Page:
Art can make a difference in the lives of young children, and how their successes are measured and mapped affects their chances for success. What is required is change and, ‘there are a thousand things to do’ (Foucault, 1981/1991, p.174). Art education is not an option. Rather, it is a way to teach and learn.
In a series of 2010 essays, Born Creative brings together the experiences of creative practices in early years education. It shows the importance of cultures, environments and networks in the enrichment of early years learning and interrogates the role of leaders, policy and parents in creating them.
This book provides the rationale behind why all children and young people should achieve their entitlement to culture. It poses twenty big questions that should be asked before designing a cultural offer, and identifies the latest policies and initiatives that can support meaningful cultural experiences.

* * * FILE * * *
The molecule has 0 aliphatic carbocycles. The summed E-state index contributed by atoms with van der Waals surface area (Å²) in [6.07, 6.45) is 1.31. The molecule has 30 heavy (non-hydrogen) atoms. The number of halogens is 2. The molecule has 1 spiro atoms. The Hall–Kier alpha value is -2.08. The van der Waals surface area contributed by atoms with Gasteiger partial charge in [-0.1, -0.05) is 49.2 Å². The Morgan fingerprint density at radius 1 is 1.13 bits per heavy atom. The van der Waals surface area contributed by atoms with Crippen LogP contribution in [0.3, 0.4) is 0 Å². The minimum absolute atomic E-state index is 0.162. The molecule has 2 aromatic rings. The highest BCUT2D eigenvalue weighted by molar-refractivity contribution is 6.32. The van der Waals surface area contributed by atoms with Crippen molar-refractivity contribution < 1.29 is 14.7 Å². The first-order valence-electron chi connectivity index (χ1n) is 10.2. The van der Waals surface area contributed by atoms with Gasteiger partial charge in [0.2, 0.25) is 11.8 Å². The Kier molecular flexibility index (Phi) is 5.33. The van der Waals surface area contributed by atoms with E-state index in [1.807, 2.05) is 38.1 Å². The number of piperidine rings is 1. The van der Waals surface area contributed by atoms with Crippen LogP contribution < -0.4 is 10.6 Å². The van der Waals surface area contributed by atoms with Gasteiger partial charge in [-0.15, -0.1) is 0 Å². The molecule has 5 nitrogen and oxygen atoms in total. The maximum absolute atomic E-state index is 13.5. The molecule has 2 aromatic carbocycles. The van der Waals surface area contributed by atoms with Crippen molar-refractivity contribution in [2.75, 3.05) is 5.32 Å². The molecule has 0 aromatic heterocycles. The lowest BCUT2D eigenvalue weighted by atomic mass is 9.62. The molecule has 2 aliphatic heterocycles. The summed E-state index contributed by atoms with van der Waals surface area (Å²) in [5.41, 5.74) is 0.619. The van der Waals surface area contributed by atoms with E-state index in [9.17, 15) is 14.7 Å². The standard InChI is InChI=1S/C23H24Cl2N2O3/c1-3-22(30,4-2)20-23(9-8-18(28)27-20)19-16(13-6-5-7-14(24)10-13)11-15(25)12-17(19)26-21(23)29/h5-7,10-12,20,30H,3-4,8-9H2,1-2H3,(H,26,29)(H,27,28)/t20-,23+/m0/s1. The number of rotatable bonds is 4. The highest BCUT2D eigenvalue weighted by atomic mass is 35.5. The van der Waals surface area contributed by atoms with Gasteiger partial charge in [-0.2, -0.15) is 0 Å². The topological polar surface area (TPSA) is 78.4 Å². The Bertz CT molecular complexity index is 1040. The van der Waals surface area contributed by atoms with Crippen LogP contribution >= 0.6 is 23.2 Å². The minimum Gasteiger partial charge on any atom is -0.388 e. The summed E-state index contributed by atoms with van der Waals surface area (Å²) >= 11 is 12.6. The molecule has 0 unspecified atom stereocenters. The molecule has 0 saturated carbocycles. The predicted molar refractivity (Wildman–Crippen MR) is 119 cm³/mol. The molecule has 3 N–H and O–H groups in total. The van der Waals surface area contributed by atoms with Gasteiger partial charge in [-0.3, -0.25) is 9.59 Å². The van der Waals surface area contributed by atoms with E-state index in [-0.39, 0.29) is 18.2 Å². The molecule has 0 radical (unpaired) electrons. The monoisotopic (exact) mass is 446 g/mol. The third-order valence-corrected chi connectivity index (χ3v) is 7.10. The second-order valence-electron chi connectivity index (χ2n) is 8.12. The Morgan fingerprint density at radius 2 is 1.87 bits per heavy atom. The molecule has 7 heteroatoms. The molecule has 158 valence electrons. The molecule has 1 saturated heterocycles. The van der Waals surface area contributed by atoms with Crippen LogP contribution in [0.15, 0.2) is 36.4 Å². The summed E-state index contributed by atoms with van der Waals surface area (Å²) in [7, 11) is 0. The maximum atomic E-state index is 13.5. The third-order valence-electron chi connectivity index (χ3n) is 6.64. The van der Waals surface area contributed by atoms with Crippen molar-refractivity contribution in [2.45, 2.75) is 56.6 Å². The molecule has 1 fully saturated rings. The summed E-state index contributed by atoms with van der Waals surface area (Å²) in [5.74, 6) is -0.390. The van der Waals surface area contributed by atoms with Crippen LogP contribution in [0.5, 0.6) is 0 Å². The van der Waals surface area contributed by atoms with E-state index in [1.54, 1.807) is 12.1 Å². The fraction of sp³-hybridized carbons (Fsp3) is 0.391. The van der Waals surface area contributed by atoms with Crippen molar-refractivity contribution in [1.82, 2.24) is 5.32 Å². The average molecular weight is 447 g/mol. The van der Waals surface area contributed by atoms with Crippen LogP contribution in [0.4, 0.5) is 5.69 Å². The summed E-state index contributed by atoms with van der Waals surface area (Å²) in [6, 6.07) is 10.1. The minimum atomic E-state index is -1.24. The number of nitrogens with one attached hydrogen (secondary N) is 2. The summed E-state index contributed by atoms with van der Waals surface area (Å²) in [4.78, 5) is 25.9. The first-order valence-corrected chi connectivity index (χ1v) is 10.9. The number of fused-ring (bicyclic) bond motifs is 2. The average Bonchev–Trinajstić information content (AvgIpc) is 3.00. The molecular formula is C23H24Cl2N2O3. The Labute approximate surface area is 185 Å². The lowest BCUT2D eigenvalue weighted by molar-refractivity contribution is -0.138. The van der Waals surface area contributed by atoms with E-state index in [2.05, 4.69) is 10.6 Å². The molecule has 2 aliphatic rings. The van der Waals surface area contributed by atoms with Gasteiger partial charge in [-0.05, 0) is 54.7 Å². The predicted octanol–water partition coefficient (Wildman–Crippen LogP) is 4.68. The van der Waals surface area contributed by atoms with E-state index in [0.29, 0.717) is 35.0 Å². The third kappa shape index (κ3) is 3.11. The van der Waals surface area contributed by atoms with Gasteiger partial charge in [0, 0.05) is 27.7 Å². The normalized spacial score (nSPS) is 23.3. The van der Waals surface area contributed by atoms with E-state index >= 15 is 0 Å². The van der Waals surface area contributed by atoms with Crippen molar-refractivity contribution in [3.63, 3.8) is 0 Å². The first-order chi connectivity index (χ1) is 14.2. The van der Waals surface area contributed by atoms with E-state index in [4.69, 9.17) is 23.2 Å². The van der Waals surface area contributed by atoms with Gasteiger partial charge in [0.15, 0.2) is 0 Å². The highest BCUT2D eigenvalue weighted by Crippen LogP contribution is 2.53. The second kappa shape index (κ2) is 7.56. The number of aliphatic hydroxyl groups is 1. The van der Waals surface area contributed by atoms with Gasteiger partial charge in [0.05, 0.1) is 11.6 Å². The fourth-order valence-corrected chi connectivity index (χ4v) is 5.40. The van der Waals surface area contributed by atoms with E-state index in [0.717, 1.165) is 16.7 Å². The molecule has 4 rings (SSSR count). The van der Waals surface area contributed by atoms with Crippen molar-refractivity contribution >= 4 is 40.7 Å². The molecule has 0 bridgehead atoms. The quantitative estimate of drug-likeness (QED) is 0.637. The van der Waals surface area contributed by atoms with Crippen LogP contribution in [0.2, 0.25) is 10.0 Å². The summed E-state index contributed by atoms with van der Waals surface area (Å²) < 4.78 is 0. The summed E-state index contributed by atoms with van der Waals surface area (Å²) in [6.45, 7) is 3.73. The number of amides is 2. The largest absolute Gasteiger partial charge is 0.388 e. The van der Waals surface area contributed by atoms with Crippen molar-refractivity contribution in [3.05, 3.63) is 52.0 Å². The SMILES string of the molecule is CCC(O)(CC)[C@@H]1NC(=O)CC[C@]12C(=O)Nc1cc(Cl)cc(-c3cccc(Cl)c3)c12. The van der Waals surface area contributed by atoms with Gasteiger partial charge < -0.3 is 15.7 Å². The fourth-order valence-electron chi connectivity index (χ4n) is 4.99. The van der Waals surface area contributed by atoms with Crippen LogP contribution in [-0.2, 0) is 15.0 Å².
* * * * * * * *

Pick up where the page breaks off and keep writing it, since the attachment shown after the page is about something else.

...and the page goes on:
This paper sets out to provide an overview of the state of research and thinking on the relationship between the arts and creative development in young children (aged three to six years). The main purpose of the exercise was to identify issues, gaps and priorities for further research. By Caroline Sharp, published by NFER in February 2001.